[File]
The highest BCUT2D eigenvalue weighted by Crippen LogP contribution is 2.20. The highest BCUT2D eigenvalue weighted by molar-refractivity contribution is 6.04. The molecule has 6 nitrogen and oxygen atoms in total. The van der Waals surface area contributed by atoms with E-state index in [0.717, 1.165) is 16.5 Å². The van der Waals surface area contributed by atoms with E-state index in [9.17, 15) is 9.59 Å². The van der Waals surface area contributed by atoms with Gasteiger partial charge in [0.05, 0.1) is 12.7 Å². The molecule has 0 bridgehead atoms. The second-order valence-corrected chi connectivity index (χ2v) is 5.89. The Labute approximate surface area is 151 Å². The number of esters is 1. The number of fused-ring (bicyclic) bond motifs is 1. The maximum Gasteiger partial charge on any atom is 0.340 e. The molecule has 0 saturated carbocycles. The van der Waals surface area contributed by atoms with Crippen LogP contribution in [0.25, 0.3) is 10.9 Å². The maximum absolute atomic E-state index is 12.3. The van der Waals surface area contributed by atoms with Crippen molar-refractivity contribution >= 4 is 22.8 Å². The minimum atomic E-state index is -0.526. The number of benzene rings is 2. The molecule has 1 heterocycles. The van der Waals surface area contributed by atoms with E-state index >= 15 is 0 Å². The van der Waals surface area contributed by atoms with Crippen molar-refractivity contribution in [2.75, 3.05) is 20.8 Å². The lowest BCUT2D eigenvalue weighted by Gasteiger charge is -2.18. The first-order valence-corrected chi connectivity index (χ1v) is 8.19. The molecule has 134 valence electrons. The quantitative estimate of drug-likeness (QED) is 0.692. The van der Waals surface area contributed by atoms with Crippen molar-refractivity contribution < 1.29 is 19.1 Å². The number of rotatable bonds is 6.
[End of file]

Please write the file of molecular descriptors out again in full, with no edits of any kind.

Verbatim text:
The highest BCUT2D eigenvalue weighted by Crippen LogP contribution is 2.20. The highest BCUT2D eigenvalue weighted by molar-refractivity contribution is 6.04. The molecule has 6 nitrogen and oxygen atoms in total. The van der Waals surface area contributed by atoms with E-state index in [0.717, 1.165) is 16.5 Å². The van der Waals surface area contributed by atoms with E-state index in [9.17, 15) is 9.59 Å². The van der Waals surface area contributed by atoms with Gasteiger partial charge in [0.05, 0.1) is 12.7 Å². The molecule has 0 bridgehead atoms. The second-order valence-corrected chi connectivity index (χ2v) is 5.89. The Labute approximate surface area is 151 Å². The number of esters is 1. The number of fused-ring (bicyclic) bond motifs is 1. The maximum Gasteiger partial charge on any atom is 0.340 e. The molecule has 0 saturated carbocycles. The van der Waals surface area contributed by atoms with Crippen LogP contribution in [0.25, 0.3) is 10.9 Å². The maximum absolute atomic E-state index is 12.3. The van der Waals surface area contributed by atoms with Crippen molar-refractivity contribution >= 4 is 22.8 Å². The minimum atomic E-state index is -0.526. The number of benzene rings is 2. The molecule has 1 heterocycles. The van der Waals surface area contributed by atoms with E-state index >= 15 is 0 Å². The van der Waals surface area contributed by atoms with Crippen molar-refractivity contribution in [2.75, 3.05) is 20.8 Å². The lowest BCUT2D eigenvalue weighted by Gasteiger charge is -2.18. The first-order valence-corrected chi connectivity index (χ1v) is 8.19. The molecule has 134 valence electrons. The quantitative estimate of drug-likeness (QED) is 0.692. The van der Waals surface area contributed by atoms with Crippen molar-refractivity contribution < 1.29 is 19.1 Å². The number of rotatable bonds is 6.